Evaluating the effects of discriminability on behavioral persistence during and following time-based reinforcement

Valdeep Saini, Wayne W Fisher

Research output: Contribution to journalArticle

3 Citations (Scopus)

Abstract

With four children with autism we evaluated a refinement to time-based reinforcement designed to reduce response persistence when we simultaneously introduced time-based reinforcement and extinction. We further evaluated whether this refinement mitigated response recurrence when all reinforcer deliveries ceased during an extinction-only disruptor phase. The refinement involved increasing the saliency of the contingency change from contingent reinforcement (during baseline) to time-based reinforcement by delivering different colored reinforcers during time-based reinforcement. Behavioral momentum theory predicts that increasing the discriminability of the change from variable-interval to variable-time reinforcement should lead to faster reductions in responding. We present data on four participants, three of whom displayed response patterns consistent with the predictions of behavioral momentum theory during time-based reinforcement. However, the participants showed more varied patterns of recurrent behavior during extinction. We discuss these results within a translational research framework focusing on strategies used to mitigate treatment relapse for severe destructive behavior, as time-based reinforcement is one of the most commonly prescribed interventions for destructive behavior displayed by individuals with intellectual and developmental disabilities.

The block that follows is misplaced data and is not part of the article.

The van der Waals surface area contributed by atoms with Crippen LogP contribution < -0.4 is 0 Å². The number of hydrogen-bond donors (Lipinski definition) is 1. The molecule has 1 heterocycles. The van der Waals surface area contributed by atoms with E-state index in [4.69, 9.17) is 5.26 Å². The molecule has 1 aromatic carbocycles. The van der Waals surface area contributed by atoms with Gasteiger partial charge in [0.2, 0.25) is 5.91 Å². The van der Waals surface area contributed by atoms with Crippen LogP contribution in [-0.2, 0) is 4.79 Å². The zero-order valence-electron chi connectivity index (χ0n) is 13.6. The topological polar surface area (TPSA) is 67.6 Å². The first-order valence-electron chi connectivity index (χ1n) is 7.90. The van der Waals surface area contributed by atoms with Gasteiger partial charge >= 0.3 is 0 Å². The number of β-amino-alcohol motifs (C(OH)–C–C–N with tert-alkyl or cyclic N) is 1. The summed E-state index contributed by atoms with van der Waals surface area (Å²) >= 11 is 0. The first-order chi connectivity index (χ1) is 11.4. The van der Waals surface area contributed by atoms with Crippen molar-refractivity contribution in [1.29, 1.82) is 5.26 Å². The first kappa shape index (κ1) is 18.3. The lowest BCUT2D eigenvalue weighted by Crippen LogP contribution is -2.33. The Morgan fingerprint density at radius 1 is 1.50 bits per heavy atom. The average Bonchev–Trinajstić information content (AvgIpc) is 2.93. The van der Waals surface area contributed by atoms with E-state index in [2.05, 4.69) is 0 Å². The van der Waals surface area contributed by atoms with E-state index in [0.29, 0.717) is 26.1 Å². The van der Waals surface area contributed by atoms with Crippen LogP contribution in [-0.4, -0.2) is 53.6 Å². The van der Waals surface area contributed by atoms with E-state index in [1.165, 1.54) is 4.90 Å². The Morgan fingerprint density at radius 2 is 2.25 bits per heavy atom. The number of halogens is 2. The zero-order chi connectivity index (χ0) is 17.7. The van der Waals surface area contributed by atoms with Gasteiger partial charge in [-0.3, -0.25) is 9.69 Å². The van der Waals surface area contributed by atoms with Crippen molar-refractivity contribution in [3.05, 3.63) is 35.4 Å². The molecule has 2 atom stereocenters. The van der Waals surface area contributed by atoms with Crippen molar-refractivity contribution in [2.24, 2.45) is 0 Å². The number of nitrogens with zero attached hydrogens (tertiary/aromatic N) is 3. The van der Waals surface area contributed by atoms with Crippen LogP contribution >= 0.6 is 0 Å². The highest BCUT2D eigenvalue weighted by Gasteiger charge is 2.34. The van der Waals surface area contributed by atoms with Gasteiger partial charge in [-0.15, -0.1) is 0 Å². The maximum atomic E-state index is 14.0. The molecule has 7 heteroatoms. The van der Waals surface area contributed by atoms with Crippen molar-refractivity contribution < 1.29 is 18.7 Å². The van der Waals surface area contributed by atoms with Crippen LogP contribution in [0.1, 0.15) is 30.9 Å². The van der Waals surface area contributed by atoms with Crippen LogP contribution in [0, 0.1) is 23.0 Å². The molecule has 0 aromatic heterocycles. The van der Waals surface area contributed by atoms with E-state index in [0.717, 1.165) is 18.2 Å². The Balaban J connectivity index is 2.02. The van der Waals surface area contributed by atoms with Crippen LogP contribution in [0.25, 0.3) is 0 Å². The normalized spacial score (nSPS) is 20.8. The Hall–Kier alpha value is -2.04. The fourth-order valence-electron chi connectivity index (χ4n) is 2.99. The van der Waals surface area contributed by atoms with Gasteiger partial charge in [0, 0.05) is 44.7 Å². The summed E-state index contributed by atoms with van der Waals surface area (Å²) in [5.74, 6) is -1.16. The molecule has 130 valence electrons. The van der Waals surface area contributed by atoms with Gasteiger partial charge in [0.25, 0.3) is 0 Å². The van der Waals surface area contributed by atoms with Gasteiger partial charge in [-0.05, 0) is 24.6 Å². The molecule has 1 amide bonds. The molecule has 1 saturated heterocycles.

Original languageEnglish (US)
Pages (from-to)195-209
Number of pages15
JournalJournal of the experimental analysis of behavior
Volume106
Issue number3
DOIs
StatePublished - Nov 1 2016

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Recurrence
Developmental Disabilities
Translational Medical Research
Reinforcement (Psychology)
Autistic Disorder
Intellectual Disability
Psychological Extinction
Therapeutics

Keywords

  • behavioral momentum theory
  • discriminability
  • noncontingent reinforcement
  • stimulus control
  • time-based reinforcement

ASJC Scopus subject areas

  • Experimental and Cognitive Psychology
  • Behavioral Neuroscience

Cite this

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